When the value of stocks and bonds in your portfolio has declined, tapping the bonds of your family can be a valuable asset — especially in retirement.
Joseph Jastrzebski, a 68-year-old manager at Home Depot, wants to retire soon. When he does, he and his wife, Valerie, plan to move in with extended family.
The Sayreville, N.J., couple already live part-time with their daughter, son-in-law and grandchildren. Once they sell the family home the Jastrzebskis will move in permanently.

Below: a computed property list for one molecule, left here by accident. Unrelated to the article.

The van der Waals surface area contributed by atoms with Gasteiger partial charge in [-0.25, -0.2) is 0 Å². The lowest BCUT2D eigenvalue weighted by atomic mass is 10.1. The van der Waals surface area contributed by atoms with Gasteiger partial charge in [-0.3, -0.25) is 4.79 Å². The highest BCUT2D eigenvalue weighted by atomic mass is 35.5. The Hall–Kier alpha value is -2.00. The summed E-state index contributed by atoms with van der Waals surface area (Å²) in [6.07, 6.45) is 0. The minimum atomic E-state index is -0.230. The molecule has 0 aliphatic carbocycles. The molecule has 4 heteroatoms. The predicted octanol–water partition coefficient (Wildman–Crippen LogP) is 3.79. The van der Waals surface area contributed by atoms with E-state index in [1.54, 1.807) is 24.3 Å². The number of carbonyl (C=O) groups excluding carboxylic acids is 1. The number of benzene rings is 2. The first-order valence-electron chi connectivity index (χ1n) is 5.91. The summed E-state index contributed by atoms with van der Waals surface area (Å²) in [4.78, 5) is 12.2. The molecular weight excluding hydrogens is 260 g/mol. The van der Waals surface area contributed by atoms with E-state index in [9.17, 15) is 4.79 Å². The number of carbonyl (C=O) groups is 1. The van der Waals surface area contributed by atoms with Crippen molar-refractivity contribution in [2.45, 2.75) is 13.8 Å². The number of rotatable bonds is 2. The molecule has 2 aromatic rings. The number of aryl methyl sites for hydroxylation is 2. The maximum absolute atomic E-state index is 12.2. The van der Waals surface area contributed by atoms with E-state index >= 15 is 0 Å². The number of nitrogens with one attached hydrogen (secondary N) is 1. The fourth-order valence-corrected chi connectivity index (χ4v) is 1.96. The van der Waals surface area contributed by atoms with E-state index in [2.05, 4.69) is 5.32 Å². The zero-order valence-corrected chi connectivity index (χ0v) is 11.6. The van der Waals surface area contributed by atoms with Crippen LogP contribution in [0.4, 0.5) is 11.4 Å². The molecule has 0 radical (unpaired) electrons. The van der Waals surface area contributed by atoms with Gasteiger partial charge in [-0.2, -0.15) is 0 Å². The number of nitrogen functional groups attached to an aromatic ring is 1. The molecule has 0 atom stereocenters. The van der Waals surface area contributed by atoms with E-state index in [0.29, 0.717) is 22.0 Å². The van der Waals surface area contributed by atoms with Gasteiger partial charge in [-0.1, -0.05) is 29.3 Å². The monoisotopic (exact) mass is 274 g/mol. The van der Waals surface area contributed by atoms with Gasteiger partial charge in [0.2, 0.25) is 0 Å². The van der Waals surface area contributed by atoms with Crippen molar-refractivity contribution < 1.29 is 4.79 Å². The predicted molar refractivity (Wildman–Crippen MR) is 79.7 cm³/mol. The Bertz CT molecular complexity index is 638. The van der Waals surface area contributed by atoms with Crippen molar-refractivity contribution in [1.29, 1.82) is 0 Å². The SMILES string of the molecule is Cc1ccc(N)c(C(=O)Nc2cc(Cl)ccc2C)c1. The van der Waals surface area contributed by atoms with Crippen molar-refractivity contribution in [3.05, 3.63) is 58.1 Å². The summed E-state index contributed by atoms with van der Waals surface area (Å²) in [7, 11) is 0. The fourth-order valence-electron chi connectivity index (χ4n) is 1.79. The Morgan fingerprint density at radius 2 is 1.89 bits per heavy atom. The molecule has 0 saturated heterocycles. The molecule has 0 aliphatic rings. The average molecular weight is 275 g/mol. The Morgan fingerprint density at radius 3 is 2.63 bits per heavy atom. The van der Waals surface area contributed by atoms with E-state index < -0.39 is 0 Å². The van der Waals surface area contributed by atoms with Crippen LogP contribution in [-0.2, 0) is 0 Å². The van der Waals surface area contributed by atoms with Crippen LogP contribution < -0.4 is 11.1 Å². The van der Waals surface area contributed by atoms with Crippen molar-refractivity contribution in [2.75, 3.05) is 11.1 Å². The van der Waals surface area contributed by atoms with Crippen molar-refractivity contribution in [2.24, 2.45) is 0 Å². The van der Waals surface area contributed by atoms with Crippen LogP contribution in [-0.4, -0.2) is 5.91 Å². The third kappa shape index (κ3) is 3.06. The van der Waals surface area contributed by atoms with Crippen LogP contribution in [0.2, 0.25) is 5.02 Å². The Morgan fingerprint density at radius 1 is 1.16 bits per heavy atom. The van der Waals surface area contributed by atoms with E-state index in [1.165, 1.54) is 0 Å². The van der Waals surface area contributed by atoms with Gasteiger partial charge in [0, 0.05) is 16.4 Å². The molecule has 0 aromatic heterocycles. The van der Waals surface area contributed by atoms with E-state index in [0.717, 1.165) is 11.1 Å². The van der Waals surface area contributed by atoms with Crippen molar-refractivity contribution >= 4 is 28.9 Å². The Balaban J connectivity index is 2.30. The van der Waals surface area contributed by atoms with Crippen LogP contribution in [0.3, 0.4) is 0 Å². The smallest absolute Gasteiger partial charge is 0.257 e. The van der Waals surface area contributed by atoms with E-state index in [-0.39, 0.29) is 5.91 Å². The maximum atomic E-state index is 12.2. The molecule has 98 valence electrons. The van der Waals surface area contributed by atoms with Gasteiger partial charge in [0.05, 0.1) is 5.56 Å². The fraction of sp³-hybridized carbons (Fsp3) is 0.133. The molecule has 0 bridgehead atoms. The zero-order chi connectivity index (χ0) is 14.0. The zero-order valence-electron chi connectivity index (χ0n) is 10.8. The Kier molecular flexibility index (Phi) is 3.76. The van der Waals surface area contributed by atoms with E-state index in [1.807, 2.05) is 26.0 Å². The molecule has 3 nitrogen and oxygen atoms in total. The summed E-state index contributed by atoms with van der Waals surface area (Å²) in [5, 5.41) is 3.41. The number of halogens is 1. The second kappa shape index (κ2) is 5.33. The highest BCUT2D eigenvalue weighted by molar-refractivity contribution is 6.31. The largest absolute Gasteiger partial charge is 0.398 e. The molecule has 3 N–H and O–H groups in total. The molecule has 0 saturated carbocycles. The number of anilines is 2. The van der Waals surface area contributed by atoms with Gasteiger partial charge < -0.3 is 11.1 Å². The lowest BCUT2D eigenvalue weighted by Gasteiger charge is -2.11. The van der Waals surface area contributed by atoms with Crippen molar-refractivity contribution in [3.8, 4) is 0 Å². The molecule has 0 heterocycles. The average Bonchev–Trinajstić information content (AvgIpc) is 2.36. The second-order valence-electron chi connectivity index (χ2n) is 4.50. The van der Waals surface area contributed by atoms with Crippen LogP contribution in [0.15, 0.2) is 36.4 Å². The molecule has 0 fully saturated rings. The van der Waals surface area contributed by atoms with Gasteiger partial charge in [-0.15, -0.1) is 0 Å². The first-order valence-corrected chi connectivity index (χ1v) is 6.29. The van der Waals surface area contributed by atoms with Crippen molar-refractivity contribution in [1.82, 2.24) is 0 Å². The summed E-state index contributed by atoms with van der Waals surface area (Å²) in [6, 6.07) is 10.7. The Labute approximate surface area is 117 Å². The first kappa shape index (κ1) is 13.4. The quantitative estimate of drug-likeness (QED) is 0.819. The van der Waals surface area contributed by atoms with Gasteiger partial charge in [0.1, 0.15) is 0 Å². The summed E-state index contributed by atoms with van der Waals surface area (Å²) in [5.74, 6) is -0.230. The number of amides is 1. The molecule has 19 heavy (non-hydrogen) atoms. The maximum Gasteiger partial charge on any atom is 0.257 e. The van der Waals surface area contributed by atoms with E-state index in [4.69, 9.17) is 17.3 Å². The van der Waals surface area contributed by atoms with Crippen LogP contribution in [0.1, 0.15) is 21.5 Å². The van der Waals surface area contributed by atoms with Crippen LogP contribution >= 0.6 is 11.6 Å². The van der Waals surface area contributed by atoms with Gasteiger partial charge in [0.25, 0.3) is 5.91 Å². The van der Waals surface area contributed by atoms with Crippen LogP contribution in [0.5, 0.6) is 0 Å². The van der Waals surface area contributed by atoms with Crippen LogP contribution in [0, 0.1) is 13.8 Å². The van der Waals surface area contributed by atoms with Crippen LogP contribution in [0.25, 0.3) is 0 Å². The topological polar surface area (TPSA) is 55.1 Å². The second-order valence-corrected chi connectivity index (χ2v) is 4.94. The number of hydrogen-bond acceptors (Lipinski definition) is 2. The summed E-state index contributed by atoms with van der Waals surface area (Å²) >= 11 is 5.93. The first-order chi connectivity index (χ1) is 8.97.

"It will afford us an opportunity to save money and have something left for our children," says Valerie, a 63-year-old secretary. "We are doing it because this is a situation that presented itself that is ideal for everyone."
Valerie's daughter, Sarah, mother of a five-month-old boy and step-mom to two teenagers, is working as an administrative assistant while studying for a master's degree in holistic health studies. She agrees combining their households makes sense.
"A lot of times now with retirement we see someone ends up in a nursing home or other facility like that," Sarah says. "I think staying with your family is the way to go."